“You’re Stark! Stark Insider! Let me tell you my Philippe Starck story!”
Those were those first words said by Ali Namdar, with more than a little infectious exuberance, to my eternal partner in crime Loni Stark when we arrived at the spectacular grounds of Kelly Porter’s Stonebrook Estate last night. As we quickly learned Ali is a gregarious, inviting person. Adored in white with a chic, blue striped jacket to match he was quick to spin a remarkable tale of international intrigue, while at the same time whimsically pontificating about art, California vineyards and Persian-inspired winemaking.
Located in the twisties just off highway 280 in the Los Gatos Hills here in Silicon Valley you’d be right if you thought this an unusual spot for a cult Cab tasting. Then again, with “cult” wines you’re never really sure what to expect.
Namdar’s project, a boutique 300-case winery with vineyards located in Lake County, is called Xurus, which, as he explains to us as the server brings on another way-too-tempting round of seared tuna sashimi on sushi and black sesame rice, means darkness to daylight. From evil to good. And that wine label? It’s anything but computer generated. Its borders, designed to give the label an oriental rug aesthetic, are actually painstakingly drawn by hand. Ah, yes, art and wine. It’s a precious combination. Stinkin’ wine stories? Well I’ll be damned.
It should be noted that all the while winery owner Ali Namdar was graciously chatting us up he was nursing a… Stella.
But this isn’t just about the wines–a tasting of the Xurus ’12 Sauvignon Blanc and Rose ($30 each), and ’11 Cabernet Sauvignon ($80) from the Sonatina Vineyard.
Wonderfully, there’s a sub-plot.
That would be the Stonebrook Manor estate itself.
If Bruce Wayne ever decided to take up residence in the San Francisco Bay Area this would be his sprawling, quirky Bat home of choice; though, to be sure, that pad with access to three wine caves at T.J. Rodgers’ Clos du la Tech in the Santa Cruz mountains might give it a run for the money.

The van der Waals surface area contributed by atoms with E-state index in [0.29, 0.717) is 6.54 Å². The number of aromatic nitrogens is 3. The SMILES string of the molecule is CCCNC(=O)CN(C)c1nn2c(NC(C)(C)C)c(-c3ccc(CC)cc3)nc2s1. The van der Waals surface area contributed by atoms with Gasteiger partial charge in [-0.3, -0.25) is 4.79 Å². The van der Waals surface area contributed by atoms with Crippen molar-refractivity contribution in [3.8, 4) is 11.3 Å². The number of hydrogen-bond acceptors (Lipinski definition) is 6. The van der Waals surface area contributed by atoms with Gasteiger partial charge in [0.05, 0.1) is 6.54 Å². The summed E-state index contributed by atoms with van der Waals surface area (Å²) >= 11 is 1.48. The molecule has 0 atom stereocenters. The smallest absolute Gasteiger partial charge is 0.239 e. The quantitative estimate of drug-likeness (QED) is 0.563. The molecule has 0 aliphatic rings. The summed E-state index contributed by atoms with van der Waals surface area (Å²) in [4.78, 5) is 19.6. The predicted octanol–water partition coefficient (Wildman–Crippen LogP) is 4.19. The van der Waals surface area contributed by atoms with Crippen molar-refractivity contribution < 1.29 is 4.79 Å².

This was my second time on the grounds. A few years back, my friend (and Stark Insider contributor) Eugene Lee held a recital here. Dining on the terrace that evening, I was reminded that there are many levels of “success” and credit-fueled “failure” in Silicon Valley. Regardless, one thing always remains the same: the laid back and casual camaraderie. Trust me. Hanging with crazy people might be interesting. But hanging with crazy people with money… well, that’s a whole different story. For this night at least, I was afforded a minute or two of that luxury. Out of the corner of my eye I was constantly scanning for security. When would they discover we had boldly, sort of accidentally stumbled upon this place?
Xurus doesn’t have a tasting room. Instead partners, and brothers-in-law, Ali Namdar, the writer, and Kambiz Safinya, the oil man, prefer to build up a small, loyal group of repeat customers. I was told that the operation is running at only 10% capacity, but can scale to just over 3,000 cases.
Oh, how rude of me!
Yes, I name dropped Philippe Starcke earlier, only to drop the subject completely.
Actually, it wasn’t me that was mentioning names of legendary designers at last evening’s soiree. That honor, in fact, belonged to our host Ali–a man known to have written numerous children’s books, now attempting to shop an opera. Apparently he has an interesting rant that he chose to unleash at a tony party at some equally tony estate in Germany; details probably boring, blasé. Not knowing at the time that he was talking to Starck himself, so goes the story, Ali proceeded to take to the soapbox. Artists? Pfft. Not the smartest people in the world! They’re too concerned about broccoli! Ten minutes later, after the diatribe had echoed gloriously across those hallowed German halls, he would learn he had been talking to the designer and artist extraordinaire, Starck, who responded, “Of course. I know exactly what you’re talking about.”
Of the three poured on this evening, my favorite was the Sauvignon Blanc. Admittedly, I’m not a huge Rosé fan to begin with so discount my thoughts on that automatically. Meanwhile, the Cabernet Sauvignon came across like its actual age: young. That’s not entirely surprising. Some winemakers aim for a wine that is drinkable today. Others, such as I believe what these guys are doing with their Xurus label, focus on age-ability and collect-ability. I’d lay this one down for a few years. Decant it. And see if this puppy becomes a tad less sharp, and develops the layers that are surely afforded by that Lake County “mud.”
It should be noted that all the while owner Ali was graciously chatting us up he was nursing a… Stella. A Stella beer for goodness sake! What would Gina Gallo say about that. She, at least, knows how to tirelessly stay on PR/marketing point. I can only surmise that either (a) it takes a lot of beer to make good wine; (b) barley is truly mightier than the grape; or (c) “you shouldn’t drink into your profits.”